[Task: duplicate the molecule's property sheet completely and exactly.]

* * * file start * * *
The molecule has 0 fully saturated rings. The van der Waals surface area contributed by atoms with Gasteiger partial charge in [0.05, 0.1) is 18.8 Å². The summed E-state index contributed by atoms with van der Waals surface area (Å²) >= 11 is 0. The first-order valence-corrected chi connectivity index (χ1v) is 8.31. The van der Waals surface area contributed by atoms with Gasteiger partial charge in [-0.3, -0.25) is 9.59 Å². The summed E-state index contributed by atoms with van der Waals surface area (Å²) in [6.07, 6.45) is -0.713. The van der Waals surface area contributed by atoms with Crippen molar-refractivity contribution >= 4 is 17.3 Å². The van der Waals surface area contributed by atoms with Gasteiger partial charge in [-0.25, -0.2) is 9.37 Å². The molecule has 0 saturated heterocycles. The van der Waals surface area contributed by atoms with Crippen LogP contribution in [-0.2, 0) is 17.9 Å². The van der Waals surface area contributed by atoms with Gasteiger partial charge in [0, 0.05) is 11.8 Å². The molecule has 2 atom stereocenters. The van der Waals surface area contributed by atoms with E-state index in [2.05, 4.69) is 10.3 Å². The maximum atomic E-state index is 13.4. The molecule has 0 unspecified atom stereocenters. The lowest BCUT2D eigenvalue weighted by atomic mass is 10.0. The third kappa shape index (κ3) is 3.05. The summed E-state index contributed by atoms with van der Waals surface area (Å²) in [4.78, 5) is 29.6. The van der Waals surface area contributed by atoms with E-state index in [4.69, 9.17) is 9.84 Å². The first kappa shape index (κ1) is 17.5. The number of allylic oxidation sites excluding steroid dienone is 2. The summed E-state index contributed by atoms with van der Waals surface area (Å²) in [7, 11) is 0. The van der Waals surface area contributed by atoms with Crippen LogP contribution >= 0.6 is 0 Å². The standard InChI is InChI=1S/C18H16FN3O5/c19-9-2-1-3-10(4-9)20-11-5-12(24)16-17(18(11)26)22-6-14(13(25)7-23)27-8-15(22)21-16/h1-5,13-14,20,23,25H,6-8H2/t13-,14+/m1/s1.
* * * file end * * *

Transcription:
The molecule has 0 fully saturated rings. The van der Waals surface area contributed by atoms with Gasteiger partial charge in [0.05, 0.1) is 18.8 Å². The summed E-state index contributed by atoms with van der Waals surface area (Å²) >= 11 is 0. The first-order valence-corrected chi connectivity index (χ1v) is 8.31. The van der Waals surface area contributed by atoms with Gasteiger partial charge in [-0.3, -0.25) is 9.59 Å². The summed E-state index contributed by atoms with van der Waals surface area (Å²) in [6.07, 6.45) is -0.713. The van der Waals surface area contributed by atoms with Crippen molar-refractivity contribution >= 4 is 17.3 Å². The van der Waals surface area contributed by atoms with Gasteiger partial charge in [-0.25, -0.2) is 9.37 Å². The molecule has 0 saturated heterocycles. The van der Waals surface area contributed by atoms with Crippen LogP contribution in [-0.2, 0) is 17.9 Å². The van der Waals surface area contributed by atoms with Gasteiger partial charge in [0, 0.05) is 11.8 Å². The molecule has 2 atom stereocenters. The van der Waals surface area contributed by atoms with E-state index in [2.05, 4.69) is 10.3 Å². The maximum atomic E-state index is 13.4. The molecule has 0 unspecified atom stereocenters. The lowest BCUT2D eigenvalue weighted by atomic mass is 10.0. The third kappa shape index (κ3) is 3.05. The summed E-state index contributed by atoms with van der Waals surface area (Å²) in [4.78, 5) is 29.6. The van der Waals surface area contributed by atoms with E-state index in [4.69, 9.17) is 9.84 Å². The first kappa shape index (κ1) is 17.5. The number of allylic oxidation sites excluding steroid dienone is 2. The summed E-state index contributed by atoms with van der Waals surface area (Å²) in [7, 11) is 0. The van der Waals surface area contributed by atoms with Crippen LogP contribution >= 0.6 is 0 Å². The standard InChI is InChI=1S/C18H16FN3O5/c19-9-2-1-3-10(4-9)20-11-5-12(24)16-17(18(11)26)22-6-14(13(25)7-23)27-8-15(22)21-16/h1-5,13-14,20,23,25H,6-8H2/t13-,14+/m1/s1.